iOS app Android app More

Featuring fresh takes and real-time analysis from HuffPost's signature lineup of contributors
Erika L. Sánchez

GET UPDATES FROM Erika L. Sánchez
 

Responding to Catcalls

Posted: 08/09/2012 9:36 pm

I remember being a chubby and dorky 13 year-old girl and getting honked at by creeps when I walked in my neighborhood. Since I was so incredibly awkward and unattractive, was I flattered? No. It scared the crap out of me. It was especially terrifying when the cars slowed down. I didn't even really have breasts at that time, and did everything in my power -- short of wearing a sleeping bag -- to conceal my body. So why exactly were they honking? I know some girls relished this kind of attention from men and told me they wore revealing clothing for this reason, but I surely didn't. I knew those cretins would have honked at anything -- a nice-looking mop, Miss Piggy in a onesie, probably even a busty bird.

The unwanted attention has continued, of course. I always try to carry myself with dignity and dress modestly, but that doesn't stop the leers or the disrespect. There's that horrible and common misconception that women won't get sexually assaulted or harassed if they don't dress provocatively. I will tell you that you could have a fu manchu and wear a wizard cloak and some degenerate will find the need to objectify you.

It's not that I don't ever want anyone to look at me. I subtly admire people's aesthetic qualities on a daily basis, but I don't think it's unreasonable to ask not to be whistled at like some sort of farm animal, have my body parts discussed, or be a victim of what I like to call "visual violation" or "eye rape."

When I complained to a friend about this once, she said I should be happy that I get this kind of attention because there are some women who would love to be honked at least once in their lives, and that one day I'll be old and gross and no one will even look at me. I found this to be rather odd, since catcalls only fill me with rage or fear. Gratitude is not something I ever considered. I've been followed many times in my life. Once, a man in a car followed me for several blocks while making obscene noises. This doesn't make me feel young and hot, this only makes me feel like I might get raped.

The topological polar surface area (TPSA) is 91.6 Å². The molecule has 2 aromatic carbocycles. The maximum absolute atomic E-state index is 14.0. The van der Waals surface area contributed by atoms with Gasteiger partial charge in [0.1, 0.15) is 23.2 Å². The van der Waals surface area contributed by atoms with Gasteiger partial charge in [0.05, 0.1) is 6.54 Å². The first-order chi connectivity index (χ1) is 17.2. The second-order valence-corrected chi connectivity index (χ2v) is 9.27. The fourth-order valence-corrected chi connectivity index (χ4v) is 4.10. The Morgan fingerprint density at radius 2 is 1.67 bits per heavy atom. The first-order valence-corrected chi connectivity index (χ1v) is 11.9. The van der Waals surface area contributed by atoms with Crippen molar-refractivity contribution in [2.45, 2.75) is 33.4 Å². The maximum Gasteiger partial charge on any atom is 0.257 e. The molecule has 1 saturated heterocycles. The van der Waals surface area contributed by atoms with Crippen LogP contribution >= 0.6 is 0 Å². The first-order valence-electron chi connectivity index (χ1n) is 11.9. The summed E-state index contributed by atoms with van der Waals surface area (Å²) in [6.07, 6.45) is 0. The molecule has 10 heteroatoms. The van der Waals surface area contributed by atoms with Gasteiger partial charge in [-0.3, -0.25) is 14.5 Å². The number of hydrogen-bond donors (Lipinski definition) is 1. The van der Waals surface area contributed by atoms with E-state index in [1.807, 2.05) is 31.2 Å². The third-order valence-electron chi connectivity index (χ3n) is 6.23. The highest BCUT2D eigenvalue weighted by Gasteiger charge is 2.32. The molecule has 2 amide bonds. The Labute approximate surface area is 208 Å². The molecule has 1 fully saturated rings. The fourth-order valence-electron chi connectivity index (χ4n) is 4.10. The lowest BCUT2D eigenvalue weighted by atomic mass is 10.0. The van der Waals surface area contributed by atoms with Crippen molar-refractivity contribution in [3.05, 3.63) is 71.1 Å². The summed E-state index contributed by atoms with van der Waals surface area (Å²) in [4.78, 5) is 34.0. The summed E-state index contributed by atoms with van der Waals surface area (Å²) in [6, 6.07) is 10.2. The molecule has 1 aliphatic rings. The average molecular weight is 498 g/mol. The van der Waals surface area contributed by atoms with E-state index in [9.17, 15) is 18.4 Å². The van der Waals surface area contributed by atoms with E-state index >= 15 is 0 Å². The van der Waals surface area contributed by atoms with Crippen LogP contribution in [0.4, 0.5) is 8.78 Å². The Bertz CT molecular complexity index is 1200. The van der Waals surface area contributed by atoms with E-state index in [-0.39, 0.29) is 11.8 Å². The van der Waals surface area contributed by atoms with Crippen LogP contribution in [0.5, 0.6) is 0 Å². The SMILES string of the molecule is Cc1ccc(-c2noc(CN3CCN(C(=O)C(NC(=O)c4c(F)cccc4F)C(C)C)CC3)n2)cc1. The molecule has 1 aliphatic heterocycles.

My response always depends on my mood. There are times I'm already on edge for some reason or other, so a vitriolic response is automatic. There are other times that I don't say anything out of fear. Some days I have a more apathetic attitude. What is the best approach? I have no idea. Though I seriously doubt it, what if an angry response somehow makes the savage realize that it's not okay to talk to women like that? I once pummeled a man in a bar for saying something obscene to me and I like to think that because of that humiliating episode, he never spoke to a woman like that again. My boyfriend, however, always suggests that I shut up before I get myself killed. Perhaps he's right. But sometimes it's just too tempting to say something emasculating. So, so tempting...

I'm not angered by all attention. I know that there are genuinely nice, respectable men out there just trying to find a date. The following phrases wouldn't send me and many other women into a fit of fury: How are you today? You look nice. You look pretty. What a nice dress. You have a nice smile, etc. Fellas, the key is to use the word "nice" followed by something that is not a body part. (This is not fool-proof, however. These all depend on who says it and how they it, for example, old man dressed as a muppet complimenting my attire in a raspy voice = not cool.)

I know my friend is partly right -- of course I will miss my youth and my looks one day. Society teaches us that we're useless hunks of crap when we're wrinkled. As much as I try to escape it, I know it's inevitable. I just know that my entire identity hasn't been based on my appearance and so when I'm old and haggard, I don't think I'll be feeling like a complete husk of a person. Plus, when you're old you can steal because no one pays attention to you. I also know that I won't miss all the times I worried for my safety because some loser wanted to tell me I had nice cans.

 

Follow Erika L. Sánchez on Twitter: www.twitter.com/@OhHellsNah

FOLLOW LATINO VOICES